The axial Skeleton

Card Set Information

The axial Skeleton
2012-06-29 20:43:36
axial Skeleton

The axial Skeleton
Show Answers:

  1. Axial skeleton
    consists of bones that lie around the longitudinal axis of the human body. skull bones hyoid bone, ribs, sternum, and bones of the vertebral column. 
  2. Types of bones: long bones
    • have greater length then width, consist of a schaft and a variable number of extremities, and are slightly curved for strength.
    • ex: femur, tibia and fibula(leg bones) humerous (arm) ulna and radious (forearm bone)  
  3. short bones
    are some-what cubed shape and are nearly equal in length and width.  They consist of spongy bone tissue

    ex: wrist bone and ankle bones 
  4. flat bones
    • ex: sternum, ribs
    • are generally thin and composed of two nearly parallel plates of compact bone tissue enclosing a layer of spongy bone tissue 
  5. Irregulae bones
    have complex shapes and cannot be grouped into any of the previous categories,

    ex: vertebrea 
  6. Sesamoid bones
    develop in certain tendons where there is considerable friction, tension and physical stress such as the palms and soles.
  7. Sutural bones
    are small bones located in sutures(immovable joints in adults) between certain cranial bones
  8. bone surface markings
    • structural features adapted to a certian function. 
    • two kinds: 1) depressions and openings - which allow the passage of sft tissue (blood vessels and nerves) or form joints. 2) processes -  projections or outgrowths that either help form joints or serve as attachment points for connective tissue
  9. The Skull
    rests of on the superior end of the vertebrea column.  The bones are grouped into two categories; the facial bones and cranial bones
  10. Cranial bones: Frontal bones
    forms the forehead, the roofs of the orbits (eye socket) and most of the anterior part of the cranial floor.
  11. Cranial bones: Supraorbital margin
    above the eye sockets. Forms the roof of the orbit and the floor of the cranial cavity
  12. Cranial bones: Parietal Bones
    On either side of the Frontal bones; the two greater protions of the sides and roof of the cranial cavity.  Contains mains protrusions and depressions that allow blood flow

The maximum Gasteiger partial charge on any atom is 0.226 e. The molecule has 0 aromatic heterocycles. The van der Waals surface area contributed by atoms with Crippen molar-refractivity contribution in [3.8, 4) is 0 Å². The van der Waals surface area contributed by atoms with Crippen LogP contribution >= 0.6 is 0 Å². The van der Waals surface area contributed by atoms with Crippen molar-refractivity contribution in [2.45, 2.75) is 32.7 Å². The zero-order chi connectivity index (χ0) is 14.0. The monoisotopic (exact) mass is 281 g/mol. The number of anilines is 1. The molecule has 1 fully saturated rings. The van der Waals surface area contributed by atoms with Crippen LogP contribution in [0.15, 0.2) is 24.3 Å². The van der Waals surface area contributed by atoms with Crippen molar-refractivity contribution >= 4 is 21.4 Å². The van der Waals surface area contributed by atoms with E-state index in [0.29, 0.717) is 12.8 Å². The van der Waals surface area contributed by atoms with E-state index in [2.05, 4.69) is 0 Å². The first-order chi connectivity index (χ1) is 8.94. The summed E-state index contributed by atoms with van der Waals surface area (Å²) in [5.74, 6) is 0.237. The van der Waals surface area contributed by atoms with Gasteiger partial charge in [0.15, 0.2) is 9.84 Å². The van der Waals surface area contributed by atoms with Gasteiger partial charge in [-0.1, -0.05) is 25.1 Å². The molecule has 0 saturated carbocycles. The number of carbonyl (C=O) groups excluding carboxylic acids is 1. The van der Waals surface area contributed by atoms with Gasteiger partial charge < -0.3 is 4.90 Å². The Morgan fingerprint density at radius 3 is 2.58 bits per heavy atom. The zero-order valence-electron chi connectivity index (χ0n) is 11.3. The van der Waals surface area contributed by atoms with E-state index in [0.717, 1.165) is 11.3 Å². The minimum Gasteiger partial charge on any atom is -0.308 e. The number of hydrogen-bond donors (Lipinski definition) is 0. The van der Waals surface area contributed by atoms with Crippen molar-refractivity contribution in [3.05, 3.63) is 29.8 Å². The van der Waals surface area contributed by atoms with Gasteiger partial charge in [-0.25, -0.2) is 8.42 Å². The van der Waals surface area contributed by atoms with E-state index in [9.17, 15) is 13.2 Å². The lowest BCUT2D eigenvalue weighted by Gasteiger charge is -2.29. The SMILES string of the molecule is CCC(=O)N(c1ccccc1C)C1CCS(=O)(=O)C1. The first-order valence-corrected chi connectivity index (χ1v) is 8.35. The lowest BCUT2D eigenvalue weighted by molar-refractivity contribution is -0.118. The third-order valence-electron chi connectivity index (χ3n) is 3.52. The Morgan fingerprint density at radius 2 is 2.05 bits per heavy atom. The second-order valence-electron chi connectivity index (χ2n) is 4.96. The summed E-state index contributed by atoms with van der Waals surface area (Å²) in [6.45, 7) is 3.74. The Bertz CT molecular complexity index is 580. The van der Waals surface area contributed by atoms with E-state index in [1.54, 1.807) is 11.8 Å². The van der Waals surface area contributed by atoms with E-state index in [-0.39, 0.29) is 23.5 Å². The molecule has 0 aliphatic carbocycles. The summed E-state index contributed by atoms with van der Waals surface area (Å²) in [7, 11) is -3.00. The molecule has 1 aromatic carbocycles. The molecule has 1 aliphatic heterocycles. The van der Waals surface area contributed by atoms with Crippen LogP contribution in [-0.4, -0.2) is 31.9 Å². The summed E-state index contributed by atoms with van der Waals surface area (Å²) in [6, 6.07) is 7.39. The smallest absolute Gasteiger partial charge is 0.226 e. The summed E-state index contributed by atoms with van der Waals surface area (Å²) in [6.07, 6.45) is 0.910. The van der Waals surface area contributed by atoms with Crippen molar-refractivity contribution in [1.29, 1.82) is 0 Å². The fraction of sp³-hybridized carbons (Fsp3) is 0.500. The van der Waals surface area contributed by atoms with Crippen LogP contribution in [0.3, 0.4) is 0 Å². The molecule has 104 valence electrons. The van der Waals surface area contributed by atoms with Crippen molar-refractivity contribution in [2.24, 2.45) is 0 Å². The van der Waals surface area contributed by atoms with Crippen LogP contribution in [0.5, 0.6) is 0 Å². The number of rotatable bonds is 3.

13. Cranial bones: Temporal bones
    these paired bones are on either side of the parietal bones.  
  14. Cranial bones: Zygomatic arch
    lower section of the temporal bone attaches to the zygomatic bone to make this arch
  15. Cranial bones: External auditory meatus
    ear canal that directs soundwaves into the ear.  Found in the temporal bone
  16. Cranial bones: Mastoid process
    is a rounded projection of the mastoid portion of the temporal bone.  Posterior and interior to the external auditory meatus.  It is the point of attachment for several neck muscles
  17. Cranial bones:Internal auditory meatus
    is the opening through which the facial nerve and vestibulocochlear nerve pass. 
  18. Cranial bones: Occipital bone
    forms the posterior part and most of the base of the cranium. attached to the Parietal bone
  19. Cranial bones: Foramen Magnum
    the inferior part of the brain connects with the spinal cord within this foramen and the vertebral and spinal arteries also pass through it.  
  20. Cranial bones: occipital condyles
    oval processes with convex surfaces on either side of the foramen magnum, aritculate with depressions on the first cervical vertebra (atlas) 
  21. Cranial bones: sphenoid bone
    lies at the middle part of the base of the skull. Keystone of the cranial floor because it articulates with all the other cranial bones, holding them together.
  22. Cranial bones: Optic foramen
    holds the eye.  canal through which the optic nerve and opthalmic artery pass into the orbit
  23. Cranial bones: Ethmoid bone
    • is sponge like in appearance and is located on the midline in the anteriorpart of the cranial floor medial to the orbits.
    • major supporting structure of the nasal cavity 
  24. Cranial bones: superior and middle conchae
    they greatly increase the vascular and mucous membrane surface area in the nasal cavity, which warms and moistens inhaled air before it passes into the lungs